Stinson’s vocals, an earthy blend of mid-’70s Dylan and tar-coated Haggard, are pure twang, with “gits” and “’rounds” chopping words down to their most essential syllables as guitar lines twirl by in fluttering triplets. Stinson’s stories are ably supported by a solid backbeat and thumping bass, with only the occasional guitar solo drawing attention away from the vocals. And his own guitar work meanwhile is minimal, mostly strumming chords with rhythmic consistency.
When Stinson arrived in Southern California, country music was dominated by Billy Ray Cyrus and Garth Brooks. During the past 18 years, he has witnessed significant changes in the musical landscape, but locally things still remain challenging for a twangy gent like himself. “The state of country music in LA is largely neglected,” he declares with equal parts acceptance and disappointment. Aside from the hard work and harder drinking of the Bakersfield scene, Southern California has never treated its country stars with much respect, but Stinson has managed to scratch out a little well-deserved recognition. Billboard’s Chris Morris referred to him as the “leading LA light of the moment,” while rock-crit godfather Robert Hillburn described him as “one of Los Angeles’ best-kept musical secrets.” And all of this for a man who has largely earned his reputation from the stage rather than the stereo.
Stinson’s most recent record, Last Fool at the Bar, was released in 2005. He has a new album in the can but has yet to find a distributor. “No release date yet, but it won’t be long,” he promises. Evidence of his status among musicians, however, is abundant. Both Dwight Yoakam and Billy Bob Thornton have recorded his California ode “Late Great Golden State,” while Willie Nelson has been known to keep a copy of Stinson’s first album Jack of All Heartache in his touring bus.
If everything goes as planned, Stinson will share a wealth of old and new three-minute gems, providing the perfect soundtrack for a booze-drenched fist fight or an awkward spin across the bar floor. “Next for me is the release of The Jukebox in Your Heart. We will tour as far and wide as possible to promote this record that we’re very proud of.” His conquering of the world is going to start locally first, though, and for all the rickety stages Stinson and his band have pummeled, they have never tackled Long Beach’s finest miner-themed bar. “This will be our first time at the Prospector,” he says. “Our ‘special plan’ is to make the show on time and remember our songs.” Who could ask for anything more?
MIKE STINSON WITH THE PAPER PLANES AND HAYMAKER THE PROSPECTOR 2400 E SEVENTH ST LONG BEACH 90804 THURS 9PM $5 MYSPACE.COM/THEPROSPECTORLONGBEACH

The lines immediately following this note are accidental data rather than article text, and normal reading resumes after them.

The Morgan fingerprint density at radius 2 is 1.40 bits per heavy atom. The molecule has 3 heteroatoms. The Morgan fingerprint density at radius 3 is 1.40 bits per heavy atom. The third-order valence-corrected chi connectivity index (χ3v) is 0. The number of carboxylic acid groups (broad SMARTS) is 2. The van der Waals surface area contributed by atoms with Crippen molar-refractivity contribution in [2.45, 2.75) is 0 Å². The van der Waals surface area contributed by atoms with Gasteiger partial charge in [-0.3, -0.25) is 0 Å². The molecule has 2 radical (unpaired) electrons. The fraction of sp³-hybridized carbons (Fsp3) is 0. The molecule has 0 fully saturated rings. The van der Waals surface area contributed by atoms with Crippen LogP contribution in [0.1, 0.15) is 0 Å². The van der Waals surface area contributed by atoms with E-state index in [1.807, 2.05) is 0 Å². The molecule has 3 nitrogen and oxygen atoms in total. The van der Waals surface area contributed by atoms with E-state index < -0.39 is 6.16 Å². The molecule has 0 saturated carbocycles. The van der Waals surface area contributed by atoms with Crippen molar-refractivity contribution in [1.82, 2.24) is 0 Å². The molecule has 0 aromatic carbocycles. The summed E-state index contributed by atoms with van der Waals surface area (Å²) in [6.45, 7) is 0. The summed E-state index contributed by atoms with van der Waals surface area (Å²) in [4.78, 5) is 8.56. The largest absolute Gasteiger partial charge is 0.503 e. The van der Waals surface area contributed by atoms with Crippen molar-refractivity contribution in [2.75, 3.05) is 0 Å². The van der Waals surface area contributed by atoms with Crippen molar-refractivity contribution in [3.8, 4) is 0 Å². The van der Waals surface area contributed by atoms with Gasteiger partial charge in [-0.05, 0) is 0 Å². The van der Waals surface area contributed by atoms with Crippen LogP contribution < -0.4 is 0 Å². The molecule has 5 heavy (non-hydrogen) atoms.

Bed of Broken Beer Bottles @ the District
Monday, June 08, 2009
From the District Weekly - (6/03/09)
When the White Stripes and the Black Keys grabbed attention beyond the shores of their Great Lakes, audiences marveled at the primitive strut blasting from a set of drums and a fuzzed-out guitar. These bands could tour in a sedan and rock the hell out of any-sized stage, while Austin native Scott H. Biram could tour on a bicycle. The self-proclaimed “Dirty Old One-man Band” plays a mean country-blues like a sleep-deprived Son House driving the General Lee, blazing through barren landscapes of tumbleweeds and asphalt with a mouthful of chaw and a belly full of speed.
For many people, the idea of a one-man band is a gimmick of technological prowess, best left to boardwalks or any other surface that can support an up-ended hat. Part manic sideshow, part split-brained ingenuity, the songs rise to the surface in the most unadorned of musical expressions while the performer breathlessly juggles a thousand responsibilities. Without an additional set of hands, the performer is forced to convey the message in a fit of self-reliance, beholden to no one and compromising very little—no scheduled rehearsals, limited phone calls and no sharing of groupies.
Shrouded in a trucker hat and muttonchops, Biram is a fierce performer releasing the strength of a thousand strings through one battered Gibson, his hands alternately strumming and picking behind his charcoal-filtered growl, singing of fast women and faster cars. At the same time, his amplified left foot fulfills the drummer’s role, ingeniously making the most of a nearly involuntary action. He is a modern troubadour, beaten by the road but determined to get in a few licks of his own.
As the sound of permanence buzzes around the Queen Mary (who gets a tattoo on a ship?), Biram will churn his chug-a-lug guitar for the early-rising, ink-stained masses. His sound is the accumulation of a thousand years of hard-drinking storytellers, reliant solely upon themselves and enough gasoline to get to the next gig. Few people have the coordination to accomplish such a feat, let alone say something worthwhile; Biram gets it all done with one limb to spare.
SCOTT H. BIRAM PLAYS THE DRIVE-IN STAGE WITH LEGENDARY SHACK SHAKERS, POLICE AND THIEVES, GIZZELLE AND MORE THE INK-N-IRON FESTIVAL THE QUEEN MARY 1126 QUEENS HWY LONG BEACH 90802 SAT $7-70 INK-N-IRON.COM
Chug-A-Lug @ the District